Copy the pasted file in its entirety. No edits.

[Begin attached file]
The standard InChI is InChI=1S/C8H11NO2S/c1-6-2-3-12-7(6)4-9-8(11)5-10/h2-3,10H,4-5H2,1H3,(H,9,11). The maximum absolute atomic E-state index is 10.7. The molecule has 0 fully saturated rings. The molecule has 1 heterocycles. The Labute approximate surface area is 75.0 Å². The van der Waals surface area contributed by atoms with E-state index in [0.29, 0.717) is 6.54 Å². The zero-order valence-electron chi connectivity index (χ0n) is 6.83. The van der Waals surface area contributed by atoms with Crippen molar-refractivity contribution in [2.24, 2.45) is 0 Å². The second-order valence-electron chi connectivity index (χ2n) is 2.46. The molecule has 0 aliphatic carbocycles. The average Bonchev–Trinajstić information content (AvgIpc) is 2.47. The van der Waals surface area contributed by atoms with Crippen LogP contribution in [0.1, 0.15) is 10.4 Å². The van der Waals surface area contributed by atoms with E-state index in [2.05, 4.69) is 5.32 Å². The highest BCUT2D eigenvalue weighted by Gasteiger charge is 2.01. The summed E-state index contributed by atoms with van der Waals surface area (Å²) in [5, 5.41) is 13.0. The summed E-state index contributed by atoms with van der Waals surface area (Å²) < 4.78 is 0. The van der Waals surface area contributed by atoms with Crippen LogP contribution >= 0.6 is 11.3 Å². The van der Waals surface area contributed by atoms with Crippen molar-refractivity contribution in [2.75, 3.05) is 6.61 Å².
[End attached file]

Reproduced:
The standard InChI is InChI=1S/C8H11NO2S/c1-6-2-3-12-7(6)4-9-8(11)5-10/h2-3,10H,4-5H2,1H3,(H,9,11). The maximum absolute atomic E-state index is 10.7. The molecule has 0 fully saturated rings. The molecule has 1 heterocycles. The Labute approximate surface area is 75.0 Å². The van der Waals surface area contributed by atoms with E-state index in [0.29, 0.717) is 6.54 Å². The zero-order valence-electron chi connectivity index (χ0n) is 6.83. The van der Waals surface area contributed by atoms with Crippen molar-refractivity contribution in [2.24, 2.45) is 0 Å². The second-order valence-electron chi connectivity index (χ2n) is 2.46. The molecule has 0 aliphatic carbocycles. The average Bonchev–Trinajstić information content (AvgIpc) is 2.47. The van der Waals surface area contributed by atoms with Crippen LogP contribution in [0.1, 0.15) is 10.4 Å². The van der Waals surface area contributed by atoms with E-state index in [2.05, 4.69) is 5.32 Å². The highest BCUT2D eigenvalue weighted by Gasteiger charge is 2.01. The summed E-state index contributed by atoms with van der Waals surface area (Å²) in [5, 5.41) is 13.0. The summed E-state index contributed by atoms with van der Waals surface area (Å²) < 4.78 is 0. The van der Waals surface area contributed by atoms with Crippen LogP contribution >= 0.6 is 11.3 Å². The van der Waals surface area contributed by atoms with Crippen molar-refractivity contribution in [2.75, 3.05) is 6.61 Å².